One man with a solid track record for picking investments in the natural resource sector is Matt Badiali. He is a geologist and financial advisor who has traveled to numerous countries examining natural resource assets firsthand to prove they were legit. He first gained a reputation in the world of finance after investing in a resource company during the great recession and making a 4,400 percent profit. He now writes a newsletter called Real Wealth Strategist which provides his subscribers with his recommendations in the resource sector. Some of his most recent advice has been trying to convince individuals to invest in silver and copper. While these metals have not been the best performers lately, Matt Badiali feels the fundamentals for copper and silver are strong and their prices may be headed much higher.
The strength in the US dollar has been the force holding back the commodities, particularly copper and silver. The trade war has created a lot of fear in the financial markets, causing many investors to buy the US dollar as a safe haven asset. When the dollar rises, commodities will usually drop in price. Many countries in the emerging markets have had their currencies depreciate rapidly against the US dollar, causing many to ditch their native currencies. If this trend continues, Matt Badiali admits that there could be a little more downside to commodities.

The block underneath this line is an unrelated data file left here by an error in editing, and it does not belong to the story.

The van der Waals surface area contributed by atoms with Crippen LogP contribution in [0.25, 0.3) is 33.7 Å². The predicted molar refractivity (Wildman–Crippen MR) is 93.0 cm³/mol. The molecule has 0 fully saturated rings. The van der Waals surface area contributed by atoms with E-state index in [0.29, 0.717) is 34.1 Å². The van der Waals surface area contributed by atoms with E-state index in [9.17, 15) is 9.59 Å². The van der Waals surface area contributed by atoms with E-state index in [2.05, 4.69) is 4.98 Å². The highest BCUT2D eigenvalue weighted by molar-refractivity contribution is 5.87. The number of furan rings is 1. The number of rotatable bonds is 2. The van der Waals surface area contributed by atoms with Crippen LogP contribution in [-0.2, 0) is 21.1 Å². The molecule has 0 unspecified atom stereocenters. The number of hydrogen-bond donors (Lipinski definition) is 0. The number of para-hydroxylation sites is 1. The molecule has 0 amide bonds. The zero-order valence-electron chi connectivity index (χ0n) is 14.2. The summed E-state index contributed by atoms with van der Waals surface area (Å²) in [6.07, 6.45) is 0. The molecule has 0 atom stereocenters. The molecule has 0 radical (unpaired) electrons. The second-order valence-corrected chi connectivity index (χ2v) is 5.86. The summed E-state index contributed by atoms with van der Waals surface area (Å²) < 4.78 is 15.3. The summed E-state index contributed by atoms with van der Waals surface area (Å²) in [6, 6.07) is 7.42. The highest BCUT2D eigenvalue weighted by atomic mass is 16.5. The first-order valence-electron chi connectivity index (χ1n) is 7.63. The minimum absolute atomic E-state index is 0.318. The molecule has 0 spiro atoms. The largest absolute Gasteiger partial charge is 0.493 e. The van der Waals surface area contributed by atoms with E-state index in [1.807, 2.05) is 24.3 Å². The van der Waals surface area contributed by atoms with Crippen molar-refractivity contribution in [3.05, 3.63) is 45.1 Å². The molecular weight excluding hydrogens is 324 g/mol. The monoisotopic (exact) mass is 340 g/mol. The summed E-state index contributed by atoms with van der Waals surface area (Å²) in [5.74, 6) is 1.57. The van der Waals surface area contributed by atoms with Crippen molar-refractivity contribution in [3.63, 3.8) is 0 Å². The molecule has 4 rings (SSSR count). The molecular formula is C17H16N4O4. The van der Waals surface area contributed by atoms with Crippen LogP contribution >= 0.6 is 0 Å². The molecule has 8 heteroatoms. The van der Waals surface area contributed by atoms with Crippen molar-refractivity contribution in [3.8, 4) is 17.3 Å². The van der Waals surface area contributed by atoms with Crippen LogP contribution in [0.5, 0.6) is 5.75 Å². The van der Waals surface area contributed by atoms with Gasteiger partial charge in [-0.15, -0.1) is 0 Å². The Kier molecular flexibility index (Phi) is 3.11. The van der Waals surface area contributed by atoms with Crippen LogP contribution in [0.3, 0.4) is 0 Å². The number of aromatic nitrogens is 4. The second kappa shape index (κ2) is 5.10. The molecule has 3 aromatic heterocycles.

Silver has not performed very well, however, the gold to silver ratio hit an extreme of 84. Matt Badiali points out that every time this level has been breached, silver rallies substantially. It hit this extreme before it made an epic run to almost $50 an ounce in 2011. There are some analysts who feel that the next rise in silver could be as high as $130 an ounce.
Matt Badiali is extremely bullish about copper. The demand for copper is higher than the supply. Mr. Badiali anticipates that there will be copper supply deficits for the next few years, which will eventually launch copper in a major bull market. He feels the electric vehicle, which will require more than twice the amount of copper than traditional vehicles, will be the main driver of copper prices in the coming years.